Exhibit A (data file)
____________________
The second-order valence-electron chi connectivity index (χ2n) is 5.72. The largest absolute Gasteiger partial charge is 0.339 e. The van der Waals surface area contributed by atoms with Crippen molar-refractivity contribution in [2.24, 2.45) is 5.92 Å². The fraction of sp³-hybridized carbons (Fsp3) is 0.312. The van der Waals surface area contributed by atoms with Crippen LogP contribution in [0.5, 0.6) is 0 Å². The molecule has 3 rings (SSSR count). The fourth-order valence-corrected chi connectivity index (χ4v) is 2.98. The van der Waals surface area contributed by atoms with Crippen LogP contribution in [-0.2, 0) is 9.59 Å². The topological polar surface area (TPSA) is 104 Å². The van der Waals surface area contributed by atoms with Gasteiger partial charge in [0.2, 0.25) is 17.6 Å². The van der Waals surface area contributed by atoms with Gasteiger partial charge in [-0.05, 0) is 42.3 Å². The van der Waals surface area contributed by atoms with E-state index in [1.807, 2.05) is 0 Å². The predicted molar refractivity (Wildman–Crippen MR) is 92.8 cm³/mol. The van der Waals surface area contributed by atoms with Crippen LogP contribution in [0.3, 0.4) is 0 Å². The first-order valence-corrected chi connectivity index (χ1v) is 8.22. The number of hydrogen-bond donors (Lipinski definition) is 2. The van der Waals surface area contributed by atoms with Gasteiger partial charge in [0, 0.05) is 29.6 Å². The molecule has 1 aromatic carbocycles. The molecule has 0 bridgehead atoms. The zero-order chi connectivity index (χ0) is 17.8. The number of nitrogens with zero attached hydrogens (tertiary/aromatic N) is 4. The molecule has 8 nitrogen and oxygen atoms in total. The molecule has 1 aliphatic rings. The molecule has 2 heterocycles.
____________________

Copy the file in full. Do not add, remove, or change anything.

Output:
The second-order valence-electron chi connectivity index (χ2n) is 5.72. The largest absolute Gasteiger partial charge is 0.339 e. The van der Waals surface area contributed by atoms with Crippen molar-refractivity contribution in [2.24, 2.45) is 5.92 Å². The fraction of sp³-hybridized carbons (Fsp3) is 0.312. The van der Waals surface area contributed by atoms with Crippen LogP contribution in [0.5, 0.6) is 0 Å². The molecule has 3 rings (SSSR count). The fourth-order valence-corrected chi connectivity index (χ4v) is 2.98. The van der Waals surface area contributed by atoms with Crippen LogP contribution in [-0.2, 0) is 9.59 Å². The topological polar surface area (TPSA) is 104 Å². The van der Waals surface area contributed by atoms with Gasteiger partial charge in [0.2, 0.25) is 17.6 Å². The van der Waals surface area contributed by atoms with Gasteiger partial charge in [-0.05, 0) is 42.3 Å². The van der Waals surface area contributed by atoms with E-state index in [1.807, 2.05) is 0 Å². The predicted molar refractivity (Wildman–Crippen MR) is 92.8 cm³/mol. The van der Waals surface area contributed by atoms with Crippen LogP contribution in [0.3, 0.4) is 0 Å². The first-order valence-corrected chi connectivity index (χ1v) is 8.22. The number of hydrogen-bond donors (Lipinski definition) is 2. The van der Waals surface area contributed by atoms with Gasteiger partial charge in [0, 0.05) is 29.6 Å². The molecule has 1 aromatic carbocycles. The molecule has 0 bridgehead atoms. The zero-order chi connectivity index (χ0) is 17.8. The number of nitrogens with zero attached hydrogens (tertiary/aromatic N) is 4. The molecule has 8 nitrogen and oxygen atoms in total. The molecule has 1 aliphatic rings. The molecule has 2 heterocycles.